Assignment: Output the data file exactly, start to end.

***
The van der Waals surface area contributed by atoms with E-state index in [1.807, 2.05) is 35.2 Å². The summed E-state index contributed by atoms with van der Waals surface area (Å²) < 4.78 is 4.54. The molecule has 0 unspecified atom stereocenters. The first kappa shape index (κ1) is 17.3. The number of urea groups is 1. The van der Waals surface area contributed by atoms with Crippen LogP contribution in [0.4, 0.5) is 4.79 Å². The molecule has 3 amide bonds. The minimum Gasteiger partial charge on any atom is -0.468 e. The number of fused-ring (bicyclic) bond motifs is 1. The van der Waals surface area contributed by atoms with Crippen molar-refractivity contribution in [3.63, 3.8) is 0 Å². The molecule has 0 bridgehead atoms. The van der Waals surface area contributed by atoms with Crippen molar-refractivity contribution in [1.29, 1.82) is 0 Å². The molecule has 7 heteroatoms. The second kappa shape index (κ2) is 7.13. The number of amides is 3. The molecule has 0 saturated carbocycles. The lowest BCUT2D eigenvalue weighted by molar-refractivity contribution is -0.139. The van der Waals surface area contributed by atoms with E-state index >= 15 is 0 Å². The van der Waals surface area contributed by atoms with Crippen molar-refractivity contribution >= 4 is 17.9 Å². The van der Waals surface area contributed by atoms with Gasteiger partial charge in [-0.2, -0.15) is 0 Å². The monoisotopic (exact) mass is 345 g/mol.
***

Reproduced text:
The van der Waals surface area contributed by atoms with E-state index in [1.807, 2.05) is 35.2 Å². The summed E-state index contributed by atoms with van der Waals surface area (Å²) < 4.78 is 4.54. The molecule has 0 unspecified atom stereocenters. The first kappa shape index (κ1) is 17.3. The number of urea groups is 1. The van der Waals surface area contributed by atoms with Crippen LogP contribution in [0.4, 0.5) is 4.79 Å². The molecule has 3 amide bonds. The minimum Gasteiger partial charge on any atom is -0.468 e. The number of fused-ring (bicyclic) bond motifs is 1. The van der Waals surface area contributed by atoms with Crippen molar-refractivity contribution in [3.63, 3.8) is 0 Å². The molecule has 0 bridgehead atoms. The van der Waals surface area contributed by atoms with Crippen molar-refractivity contribution in [1.29, 1.82) is 0 Å². The molecule has 7 heteroatoms. The second kappa shape index (κ2) is 7.13. The number of amides is 3. The molecule has 0 saturated carbocycles. The lowest BCUT2D eigenvalue weighted by molar-refractivity contribution is -0.139. The van der Waals surface area contributed by atoms with E-state index >= 15 is 0 Å². The van der Waals surface area contributed by atoms with Crippen molar-refractivity contribution >= 4 is 17.9 Å². The van der Waals surface area contributed by atoms with Gasteiger partial charge in [-0.2, -0.15) is 0 Å². The monoisotopic (exact) mass is 345 g/mol.